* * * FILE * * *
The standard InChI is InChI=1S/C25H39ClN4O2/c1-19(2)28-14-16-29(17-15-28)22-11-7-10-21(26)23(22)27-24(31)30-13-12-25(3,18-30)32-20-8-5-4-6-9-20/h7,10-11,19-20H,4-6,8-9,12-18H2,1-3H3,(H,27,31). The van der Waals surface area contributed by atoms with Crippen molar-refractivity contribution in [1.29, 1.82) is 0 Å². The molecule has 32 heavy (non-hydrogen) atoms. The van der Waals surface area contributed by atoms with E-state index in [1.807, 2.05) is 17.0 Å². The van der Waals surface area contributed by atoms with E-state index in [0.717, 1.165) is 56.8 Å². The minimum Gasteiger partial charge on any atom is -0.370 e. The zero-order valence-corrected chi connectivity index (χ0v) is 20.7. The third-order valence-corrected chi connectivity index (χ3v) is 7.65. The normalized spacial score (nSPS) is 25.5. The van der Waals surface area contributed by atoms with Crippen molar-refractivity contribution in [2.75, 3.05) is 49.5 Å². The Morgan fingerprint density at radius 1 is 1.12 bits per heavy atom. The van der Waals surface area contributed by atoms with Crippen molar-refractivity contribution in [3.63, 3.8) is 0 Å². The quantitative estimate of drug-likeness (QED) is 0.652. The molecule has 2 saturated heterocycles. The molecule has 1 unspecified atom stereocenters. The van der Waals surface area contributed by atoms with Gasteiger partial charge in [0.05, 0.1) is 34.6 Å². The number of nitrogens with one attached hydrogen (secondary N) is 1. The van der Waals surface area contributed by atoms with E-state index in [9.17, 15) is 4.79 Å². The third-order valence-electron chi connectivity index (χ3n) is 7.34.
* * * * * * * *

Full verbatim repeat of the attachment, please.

The standard InChI is InChI=1S/C25H39ClN4O2/c1-19(2)28-14-16-29(17-15-28)22-11-7-10-21(26)23(22)27-24(31)30-13-12-25(3,18-30)32-20-8-5-4-6-9-20/h7,10-11,19-20H,4-6,8-9,12-18H2,1-3H3,(H,27,31). The van der Waals surface area contributed by atoms with Crippen molar-refractivity contribution in [1.29, 1.82) is 0 Å². The molecule has 32 heavy (non-hydrogen) atoms. The van der Waals surface area contributed by atoms with E-state index in [1.807, 2.05) is 17.0 Å². The van der Waals surface area contributed by atoms with E-state index in [0.717, 1.165) is 56.8 Å². The minimum Gasteiger partial charge on any atom is -0.370 e. The zero-order valence-corrected chi connectivity index (χ0v) is 20.7. The third-order valence-corrected chi connectivity index (χ3v) is 7.65. The normalized spacial score (nSPS) is 25.5. The van der Waals surface area contributed by atoms with Crippen molar-refractivity contribution in [2.75, 3.05) is 49.5 Å². The Morgan fingerprint density at radius 1 is 1.12 bits per heavy atom. The van der Waals surface area contributed by atoms with Crippen molar-refractivity contribution in [3.63, 3.8) is 0 Å². The quantitative estimate of drug-likeness (QED) is 0.652. The molecule has 2 saturated heterocycles. The molecule has 1 unspecified atom stereocenters. The van der Waals surface area contributed by atoms with Gasteiger partial charge in [0.05, 0.1) is 34.6 Å². The number of nitrogens with one attached hydrogen (secondary N) is 1. The van der Waals surface area contributed by atoms with E-state index in [9.17, 15) is 4.79 Å². The third-order valence-electron chi connectivity index (χ3n) is 7.34.